This is obviously a difficult letter to write for a number of reasons, the most important being the amount of other people’s money “lost” in the shortest time period of your portfolio manager’s 36-year career. I put quotes on “lost” because there is a world of difference between “we have been marked-to-market to a world class panicked market” and “we have permanently lost your capital.” Timing aside, most of what we are staring dumbly at represents the former and not the latter. But it doesn’t feel any less painful or embarrassing as of this writing.

I am only going to use the word “unprecedented” once because it is trotted out at every market inflection point, and after a few decades of seeing new and unprecedented things, you begin to once again appreciate the old bag of a saying, “the future will always be uncertain.” Asset markets in general were expensive prior to the advent of COVID-19, and expensive markets tend to get knocked off their pedestal by something “unprecedented.” What aggravates and disappoints the investment team here at Cove Street is that what was expensive in many cases has stayed expensive and what was inexpensive—small cap value and what we owned—became even cheaper. Cash and gold were the only real sources of shelter and neither are long-term holdings for us.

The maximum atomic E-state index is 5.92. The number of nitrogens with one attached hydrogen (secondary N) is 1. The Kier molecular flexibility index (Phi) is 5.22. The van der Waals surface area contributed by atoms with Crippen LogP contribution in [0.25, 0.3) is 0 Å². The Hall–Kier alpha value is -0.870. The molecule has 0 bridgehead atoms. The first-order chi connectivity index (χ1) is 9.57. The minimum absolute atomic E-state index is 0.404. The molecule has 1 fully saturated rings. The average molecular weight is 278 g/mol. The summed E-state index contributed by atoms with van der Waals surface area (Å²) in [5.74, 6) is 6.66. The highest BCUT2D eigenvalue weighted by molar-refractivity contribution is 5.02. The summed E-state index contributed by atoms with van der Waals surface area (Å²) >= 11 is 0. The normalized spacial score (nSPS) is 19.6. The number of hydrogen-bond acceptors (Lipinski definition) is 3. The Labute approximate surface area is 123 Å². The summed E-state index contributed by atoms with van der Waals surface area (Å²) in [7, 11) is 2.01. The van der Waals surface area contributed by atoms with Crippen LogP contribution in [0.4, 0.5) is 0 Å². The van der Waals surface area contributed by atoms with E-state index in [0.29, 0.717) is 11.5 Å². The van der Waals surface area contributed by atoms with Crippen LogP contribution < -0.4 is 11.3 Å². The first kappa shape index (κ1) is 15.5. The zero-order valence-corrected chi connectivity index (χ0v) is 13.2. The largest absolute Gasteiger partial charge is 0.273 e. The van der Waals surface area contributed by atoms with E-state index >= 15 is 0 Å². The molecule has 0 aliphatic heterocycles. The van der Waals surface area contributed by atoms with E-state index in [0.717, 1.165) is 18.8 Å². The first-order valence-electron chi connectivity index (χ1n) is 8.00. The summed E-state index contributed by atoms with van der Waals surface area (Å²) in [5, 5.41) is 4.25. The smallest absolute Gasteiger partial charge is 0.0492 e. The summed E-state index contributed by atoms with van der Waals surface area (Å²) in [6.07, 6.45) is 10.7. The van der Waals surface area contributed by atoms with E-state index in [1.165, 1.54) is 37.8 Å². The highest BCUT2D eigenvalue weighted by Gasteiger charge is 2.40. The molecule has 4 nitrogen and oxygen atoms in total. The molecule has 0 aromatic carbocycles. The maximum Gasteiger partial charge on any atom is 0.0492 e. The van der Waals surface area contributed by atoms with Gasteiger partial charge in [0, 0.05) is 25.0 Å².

We are going to skip the “top 5 and bottom 5” analysis we usually do because in general the shellacking was thorough and broad enough to make the exercise useless in explaining the past. We owned small cap stocks and in the short-run they went down. Aggravating factors in the short-term—dynamics that are actually positive factors in the long-term—include: the disappearance of the sell-side in both coverage and market making capability; the mass movement in recent years into passive vehicles which crushes “curation” in both up and now down markets; and the consolidation of firms on our side of the table, a state of the world that has the effect of nudging “small cap” investment up the capitalization spectrum. Great points for starting an investment today—much less so 6 weeks ago. Instead our focus will be on 5 things we think are important for our investors—and we will tell you how our decision making is working and what we have actually done in the portfolio.

1. The first item is that Cove Street Capital is 100% in business and working well in a dispersed fashion. Maybe a little too well. Your portfolio manager lives close to the office and is in every day…alone…which seems to be doing wonders for a marriage about to turn 30. Our firm inherited and built upon an operational and compliance infrastructure that punches WELL above our asset level. It is tested annually firm-wide, and I am proud to say on behalf of non-investment team Cove Street, we haven’t missed a beat.